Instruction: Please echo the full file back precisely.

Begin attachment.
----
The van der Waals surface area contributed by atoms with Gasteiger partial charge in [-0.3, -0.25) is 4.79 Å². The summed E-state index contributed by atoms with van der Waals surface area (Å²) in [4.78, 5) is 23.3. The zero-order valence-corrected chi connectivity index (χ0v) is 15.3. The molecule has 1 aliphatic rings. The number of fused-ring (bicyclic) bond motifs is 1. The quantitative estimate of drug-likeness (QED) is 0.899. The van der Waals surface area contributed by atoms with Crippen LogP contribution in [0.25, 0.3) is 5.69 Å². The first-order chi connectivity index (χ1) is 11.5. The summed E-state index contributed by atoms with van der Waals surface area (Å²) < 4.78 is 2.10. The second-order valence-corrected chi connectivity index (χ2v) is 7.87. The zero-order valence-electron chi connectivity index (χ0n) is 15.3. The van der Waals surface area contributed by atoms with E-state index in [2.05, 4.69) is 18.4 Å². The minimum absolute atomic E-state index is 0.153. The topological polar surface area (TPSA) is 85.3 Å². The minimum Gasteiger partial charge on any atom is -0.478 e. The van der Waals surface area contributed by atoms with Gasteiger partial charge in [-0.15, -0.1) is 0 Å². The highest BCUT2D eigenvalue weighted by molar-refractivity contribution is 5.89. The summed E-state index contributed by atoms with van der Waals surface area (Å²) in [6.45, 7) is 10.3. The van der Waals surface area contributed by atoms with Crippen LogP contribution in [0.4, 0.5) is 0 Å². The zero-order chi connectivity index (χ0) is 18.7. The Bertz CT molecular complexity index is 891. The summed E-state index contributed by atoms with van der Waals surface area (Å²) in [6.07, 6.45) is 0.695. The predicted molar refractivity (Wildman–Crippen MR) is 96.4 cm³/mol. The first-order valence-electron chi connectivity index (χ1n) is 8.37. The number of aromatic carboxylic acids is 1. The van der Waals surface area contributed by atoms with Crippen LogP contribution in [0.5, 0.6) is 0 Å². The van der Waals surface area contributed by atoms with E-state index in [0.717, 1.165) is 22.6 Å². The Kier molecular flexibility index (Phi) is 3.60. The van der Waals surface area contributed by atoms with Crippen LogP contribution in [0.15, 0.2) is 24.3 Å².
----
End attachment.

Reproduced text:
The van der Waals surface area contributed by atoms with Gasteiger partial charge in [-0.3, -0.25) is 4.79 Å². The summed E-state index contributed by atoms with van der Waals surface area (Å²) in [4.78, 5) is 23.3. The zero-order valence-corrected chi connectivity index (χ0v) is 15.3. The molecule has 1 aliphatic rings. The number of fused-ring (bicyclic) bond motifs is 1. The quantitative estimate of drug-likeness (QED) is 0.899. The van der Waals surface area contributed by atoms with Crippen LogP contribution in [0.25, 0.3) is 5.69 Å². The first-order chi connectivity index (χ1) is 11.5. The summed E-state index contributed by atoms with van der Waals surface area (Å²) < 4.78 is 2.10. The second-order valence-corrected chi connectivity index (χ2v) is 7.87. The zero-order valence-electron chi connectivity index (χ0n) is 15.3. The van der Waals surface area contributed by atoms with E-state index in [2.05, 4.69) is 18.4 Å². The minimum absolute atomic E-state index is 0.153. The topological polar surface area (TPSA) is 85.3 Å². The minimum Gasteiger partial charge on any atom is -0.478 e. The van der Waals surface area contributed by atoms with Gasteiger partial charge in [-0.15, -0.1) is 0 Å². The highest BCUT2D eigenvalue weighted by molar-refractivity contribution is 5.89. The summed E-state index contributed by atoms with van der Waals surface area (Å²) in [6.45, 7) is 10.3. The van der Waals surface area contributed by atoms with Crippen LogP contribution in [0.4, 0.5) is 0 Å². The zero-order chi connectivity index (χ0) is 18.7. The Bertz CT molecular complexity index is 891. The summed E-state index contributed by atoms with van der Waals surface area (Å²) in [6.07, 6.45) is 0.695. The predicted molar refractivity (Wildman–Crippen MR) is 96.4 cm³/mol. The first-order valence-electron chi connectivity index (χ1n) is 8.37. The number of aromatic carboxylic acids is 1. The van der Waals surface area contributed by atoms with Crippen LogP contribution in [0.5, 0.6) is 0 Å². The van der Waals surface area contributed by atoms with E-state index in [0.717, 1.165) is 22.6 Å². The Kier molecular flexibility index (Phi) is 3.60. The van der Waals surface area contributed by atoms with Crippen LogP contribution in [0.15, 0.2) is 24.3 Å².